How to Access the Right Care

Finding the right mental health care for you and your family can be a daunting task. Where you go for help to find the right mental health care depends on the age of the person experiencing mental health signs and symptoms and the nature of the condition and/or symptoms. The best place to start is often your primary care physician. Below are other suggested resources.  

  • Your local health department’s Mental Health Division or local Mental Health Association
  • Other local or national mental health organizations, such as the National Alliance on Mental Illness
  • Clergyperson
  • Family services agencies, such as Catholic Charities, Family Services or Jewish Social Services
  • Educational consultants or school counselors
  • Marriage and family counselors
  • Child guidance counselors
  • Psychiatric hospitals accredited by the Joint Commission on Accreditation of Health Care Organizations
  • Professional associations that have directories of mental health providers, such as the American Medical Association, the American Psychiatric Association, the American Psychological Association or the Association for Behavioral and Cognitive Therapies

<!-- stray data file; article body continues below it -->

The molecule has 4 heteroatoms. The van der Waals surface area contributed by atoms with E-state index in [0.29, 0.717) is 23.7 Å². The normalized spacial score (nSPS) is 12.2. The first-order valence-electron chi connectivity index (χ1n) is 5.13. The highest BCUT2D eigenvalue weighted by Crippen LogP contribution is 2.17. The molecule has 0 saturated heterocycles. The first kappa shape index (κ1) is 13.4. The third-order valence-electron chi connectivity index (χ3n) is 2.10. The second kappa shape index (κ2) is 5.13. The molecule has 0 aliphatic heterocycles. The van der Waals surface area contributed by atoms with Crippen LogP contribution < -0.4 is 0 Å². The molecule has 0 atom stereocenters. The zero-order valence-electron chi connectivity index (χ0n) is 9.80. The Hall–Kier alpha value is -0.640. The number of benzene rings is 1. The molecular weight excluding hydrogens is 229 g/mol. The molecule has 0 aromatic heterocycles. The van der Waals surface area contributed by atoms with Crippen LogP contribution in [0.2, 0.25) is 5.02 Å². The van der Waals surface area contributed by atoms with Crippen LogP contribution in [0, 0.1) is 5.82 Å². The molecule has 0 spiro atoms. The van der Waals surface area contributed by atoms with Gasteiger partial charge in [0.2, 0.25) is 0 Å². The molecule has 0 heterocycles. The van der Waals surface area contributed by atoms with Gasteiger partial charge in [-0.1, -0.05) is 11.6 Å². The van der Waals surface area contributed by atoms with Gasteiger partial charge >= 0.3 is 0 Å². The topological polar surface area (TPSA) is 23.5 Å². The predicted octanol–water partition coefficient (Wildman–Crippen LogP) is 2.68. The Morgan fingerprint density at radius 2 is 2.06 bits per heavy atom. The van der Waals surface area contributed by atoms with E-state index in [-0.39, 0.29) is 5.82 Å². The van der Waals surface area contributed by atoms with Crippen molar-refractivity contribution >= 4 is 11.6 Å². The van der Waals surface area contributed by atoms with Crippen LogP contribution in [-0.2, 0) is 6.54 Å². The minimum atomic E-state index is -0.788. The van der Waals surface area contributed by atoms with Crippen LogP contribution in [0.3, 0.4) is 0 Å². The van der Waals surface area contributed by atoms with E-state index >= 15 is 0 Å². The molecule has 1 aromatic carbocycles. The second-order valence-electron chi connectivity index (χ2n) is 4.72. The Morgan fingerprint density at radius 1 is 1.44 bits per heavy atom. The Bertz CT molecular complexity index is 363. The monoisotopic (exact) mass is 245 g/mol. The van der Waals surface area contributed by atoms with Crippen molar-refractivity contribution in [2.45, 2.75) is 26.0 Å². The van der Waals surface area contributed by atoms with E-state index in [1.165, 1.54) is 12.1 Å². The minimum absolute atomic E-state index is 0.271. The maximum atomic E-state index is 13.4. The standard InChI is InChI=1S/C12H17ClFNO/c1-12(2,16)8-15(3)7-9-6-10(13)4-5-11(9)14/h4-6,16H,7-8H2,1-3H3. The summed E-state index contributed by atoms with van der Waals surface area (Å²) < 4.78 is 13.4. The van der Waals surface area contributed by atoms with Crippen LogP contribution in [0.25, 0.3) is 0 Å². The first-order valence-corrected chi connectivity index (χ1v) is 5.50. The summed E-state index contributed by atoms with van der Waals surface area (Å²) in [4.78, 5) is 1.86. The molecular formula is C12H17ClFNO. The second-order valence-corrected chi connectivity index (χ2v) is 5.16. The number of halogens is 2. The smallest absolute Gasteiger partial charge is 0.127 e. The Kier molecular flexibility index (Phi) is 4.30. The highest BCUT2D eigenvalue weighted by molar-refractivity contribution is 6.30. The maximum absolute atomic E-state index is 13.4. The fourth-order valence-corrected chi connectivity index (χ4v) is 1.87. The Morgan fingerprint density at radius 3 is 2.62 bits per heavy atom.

• Your health insurance company
  • Your trusted friends or family members
  • Your company’s employee assistance program
  • Hotlines, crisis centers and emergency rooms
  • Psychologists and psychiatrists
  • Social service/community services organizations

Levels of Care

Before receiving treatment for mental health care, it’s important to understand what the most appropriate level of care is based on the severity of each case  to ensure successful help/treatment. For example, telehealth (the use of digital information and communication technologies, such as computers and mobile devices, to access health care services remotely and manage your health care) and text-based services (online therapy that lets you connect with a licensed therapist from the privacy of your device via text message — at a significantly lower cost than traditional, in-person therapy) may not be appropriate for a case that would require an inpatient type of care. However, they may be appropriate when in-person/face-to-face, scheduled visits aren’t required or possible for ongoing treatment.

Here are the appropriate levels of mental health care from lowest to highest:

Outpatient Care

  • 12-Step Programs (community-based and free): includes programs like Depressed Anonymous, Emotions Anonymous and the National Alliance on Mental Illness (NAMI); are typically very useful when trying to achieve optimal mental health; allow opportunity for contact with individuals with many years of recovery; and offer support and strategies for a successful recovery
  • Routine Outpatient Care (ROC): consists of three types of care – individual counseling, which includes counseling sessions with a therapist; medication evaluation and management, which includes visits with a psychiatrist or nurse practitioner to determine if medication would be helpful; and group therapy, which includes weekly group sessions with other people with mental health issues and often learning from one another’s experiences